This incorporates a few of the fighter's feats (power attack, furious focus, brutal finish) into one scaling ability, and it would be accessible to anyone who has proficiency with the weapon signaling the weapon's tactical use.
This increases the number of attacks that can be made with agile weapons, which matters a lot considering the size of the damage dice is so much smaller than on other weapons those numbers need to be there for such weapons to remain mathematically relevant in the game at large. My play test of starknives confirmed this as I had to land a crit with sneak attack to even come close in damage to what a player using a d12 weapon was doing with a regular hit.
Obviously these are rough drafts, but the idea in principle would allow each and every weapon style to be facilitated by expanding on the weapons themselves instead of the classes. Classes who go up in proficiency would by virtue gain more tricks/techniques to use, and Weapon Proficiency as a feat would matter more because it would unlock these combat tactics that anyone could employ by demonstrating their proficiency with the weapon.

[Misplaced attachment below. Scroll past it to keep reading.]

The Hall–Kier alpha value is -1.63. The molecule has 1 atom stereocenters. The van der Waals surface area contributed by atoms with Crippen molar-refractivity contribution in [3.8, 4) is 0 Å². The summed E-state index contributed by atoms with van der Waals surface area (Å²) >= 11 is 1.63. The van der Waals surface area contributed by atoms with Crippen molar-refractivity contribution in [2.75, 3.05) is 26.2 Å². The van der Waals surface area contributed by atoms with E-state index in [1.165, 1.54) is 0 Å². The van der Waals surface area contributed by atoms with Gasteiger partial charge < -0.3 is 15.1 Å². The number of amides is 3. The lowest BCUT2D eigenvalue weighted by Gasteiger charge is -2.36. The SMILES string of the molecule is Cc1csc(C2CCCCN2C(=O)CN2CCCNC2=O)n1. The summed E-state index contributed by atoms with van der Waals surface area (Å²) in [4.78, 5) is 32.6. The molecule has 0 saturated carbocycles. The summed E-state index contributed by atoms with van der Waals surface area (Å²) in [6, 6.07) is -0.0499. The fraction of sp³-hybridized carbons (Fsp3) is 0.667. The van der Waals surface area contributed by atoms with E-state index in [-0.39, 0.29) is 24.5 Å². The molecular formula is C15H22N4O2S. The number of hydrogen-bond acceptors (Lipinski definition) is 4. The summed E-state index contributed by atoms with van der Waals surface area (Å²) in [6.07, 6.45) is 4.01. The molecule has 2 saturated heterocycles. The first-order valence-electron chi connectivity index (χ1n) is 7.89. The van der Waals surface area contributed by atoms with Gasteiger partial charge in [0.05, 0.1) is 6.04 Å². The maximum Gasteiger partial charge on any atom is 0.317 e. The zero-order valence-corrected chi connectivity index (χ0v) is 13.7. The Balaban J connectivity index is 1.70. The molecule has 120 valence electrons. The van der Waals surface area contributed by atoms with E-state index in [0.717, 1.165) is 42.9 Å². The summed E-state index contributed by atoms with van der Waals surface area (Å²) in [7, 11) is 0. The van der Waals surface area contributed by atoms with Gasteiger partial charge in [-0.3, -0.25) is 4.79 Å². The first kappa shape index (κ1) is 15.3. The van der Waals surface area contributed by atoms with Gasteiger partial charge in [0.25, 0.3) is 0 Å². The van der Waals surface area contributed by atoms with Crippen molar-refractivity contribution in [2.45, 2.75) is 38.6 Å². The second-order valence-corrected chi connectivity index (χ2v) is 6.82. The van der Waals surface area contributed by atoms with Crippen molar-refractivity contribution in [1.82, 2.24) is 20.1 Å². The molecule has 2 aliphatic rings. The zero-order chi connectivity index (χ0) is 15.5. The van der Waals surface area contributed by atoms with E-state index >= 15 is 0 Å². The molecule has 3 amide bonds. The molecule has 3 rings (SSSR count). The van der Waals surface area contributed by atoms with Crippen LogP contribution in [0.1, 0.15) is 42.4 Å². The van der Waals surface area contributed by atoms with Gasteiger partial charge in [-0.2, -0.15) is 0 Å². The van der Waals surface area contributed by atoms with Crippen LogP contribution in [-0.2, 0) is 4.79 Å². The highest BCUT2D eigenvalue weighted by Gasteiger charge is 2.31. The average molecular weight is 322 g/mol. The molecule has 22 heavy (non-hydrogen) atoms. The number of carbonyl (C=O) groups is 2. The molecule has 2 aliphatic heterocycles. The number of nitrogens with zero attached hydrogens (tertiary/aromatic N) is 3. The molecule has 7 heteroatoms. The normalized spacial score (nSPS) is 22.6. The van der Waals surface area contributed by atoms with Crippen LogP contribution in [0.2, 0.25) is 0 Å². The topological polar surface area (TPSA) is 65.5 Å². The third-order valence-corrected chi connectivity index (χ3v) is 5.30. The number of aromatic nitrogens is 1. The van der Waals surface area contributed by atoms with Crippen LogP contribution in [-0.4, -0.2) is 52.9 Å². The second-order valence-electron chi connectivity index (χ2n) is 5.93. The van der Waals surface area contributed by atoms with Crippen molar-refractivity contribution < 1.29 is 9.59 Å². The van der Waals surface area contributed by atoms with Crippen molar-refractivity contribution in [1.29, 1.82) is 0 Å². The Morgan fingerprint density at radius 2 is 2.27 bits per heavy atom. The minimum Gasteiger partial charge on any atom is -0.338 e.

You also then wouldn't need to reprint all the combat styles and change them around for every single class, because the manner in which weapons are fought would be determined by the weapons, and the classes can focus on more unique, interesting options that aren't based in the combat simulator.
I've noticed it's weird making characters, because of the every 4 levels thing. I'm not sure it's better for the game to have so many separate pools of mechanics to combine and increase the cognitive load of the ancestry mechanics.